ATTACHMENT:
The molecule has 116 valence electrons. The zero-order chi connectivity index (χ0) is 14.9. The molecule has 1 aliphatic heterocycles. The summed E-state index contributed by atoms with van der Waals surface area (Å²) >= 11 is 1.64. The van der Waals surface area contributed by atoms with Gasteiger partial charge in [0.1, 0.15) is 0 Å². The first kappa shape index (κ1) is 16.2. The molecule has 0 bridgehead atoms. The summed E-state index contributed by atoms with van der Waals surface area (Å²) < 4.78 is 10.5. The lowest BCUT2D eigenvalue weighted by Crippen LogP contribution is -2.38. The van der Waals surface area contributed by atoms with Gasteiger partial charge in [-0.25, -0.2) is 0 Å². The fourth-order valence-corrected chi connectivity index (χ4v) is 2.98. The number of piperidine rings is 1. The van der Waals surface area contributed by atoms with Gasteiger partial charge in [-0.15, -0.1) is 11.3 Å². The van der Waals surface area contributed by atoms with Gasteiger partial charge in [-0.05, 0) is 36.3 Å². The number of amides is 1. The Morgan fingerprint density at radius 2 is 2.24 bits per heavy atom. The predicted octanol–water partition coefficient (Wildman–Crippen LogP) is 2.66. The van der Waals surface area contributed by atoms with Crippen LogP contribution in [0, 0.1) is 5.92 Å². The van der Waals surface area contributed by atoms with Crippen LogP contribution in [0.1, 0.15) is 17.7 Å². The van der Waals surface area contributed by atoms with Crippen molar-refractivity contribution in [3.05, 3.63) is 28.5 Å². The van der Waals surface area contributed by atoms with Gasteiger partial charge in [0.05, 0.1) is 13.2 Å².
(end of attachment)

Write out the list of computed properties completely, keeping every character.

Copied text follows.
The molecule has 116 valence electrons. The zero-order chi connectivity index (χ0) is 14.9. The molecule has 1 aliphatic heterocycles. The summed E-state index contributed by atoms with van der Waals surface area (Å²) >= 11 is 1.64. The van der Waals surface area contributed by atoms with Gasteiger partial charge in [0.1, 0.15) is 0 Å². The first kappa shape index (κ1) is 16.2. The molecule has 0 bridgehead atoms. The summed E-state index contributed by atoms with van der Waals surface area (Å²) < 4.78 is 10.5. The lowest BCUT2D eigenvalue weighted by Crippen LogP contribution is -2.38. The van der Waals surface area contributed by atoms with Gasteiger partial charge in [-0.25, -0.2) is 0 Å². The fourth-order valence-corrected chi connectivity index (χ4v) is 2.98. The number of piperidine rings is 1. The van der Waals surface area contributed by atoms with Gasteiger partial charge in [-0.15, -0.1) is 11.3 Å². The van der Waals surface area contributed by atoms with Gasteiger partial charge in [-0.05, 0) is 36.3 Å². The number of amides is 1. The Morgan fingerprint density at radius 2 is 2.24 bits per heavy atom. The predicted octanol–water partition coefficient (Wildman–Crippen LogP) is 2.66. The van der Waals surface area contributed by atoms with Crippen LogP contribution in [0, 0.1) is 5.92 Å². The van der Waals surface area contributed by atoms with Crippen LogP contribution in [0.1, 0.15) is 17.7 Å². The van der Waals surface area contributed by atoms with Crippen molar-refractivity contribution in [3.05, 3.63) is 28.5 Å². The van der Waals surface area contributed by atoms with Gasteiger partial charge in [0.05, 0.1) is 13.2 Å².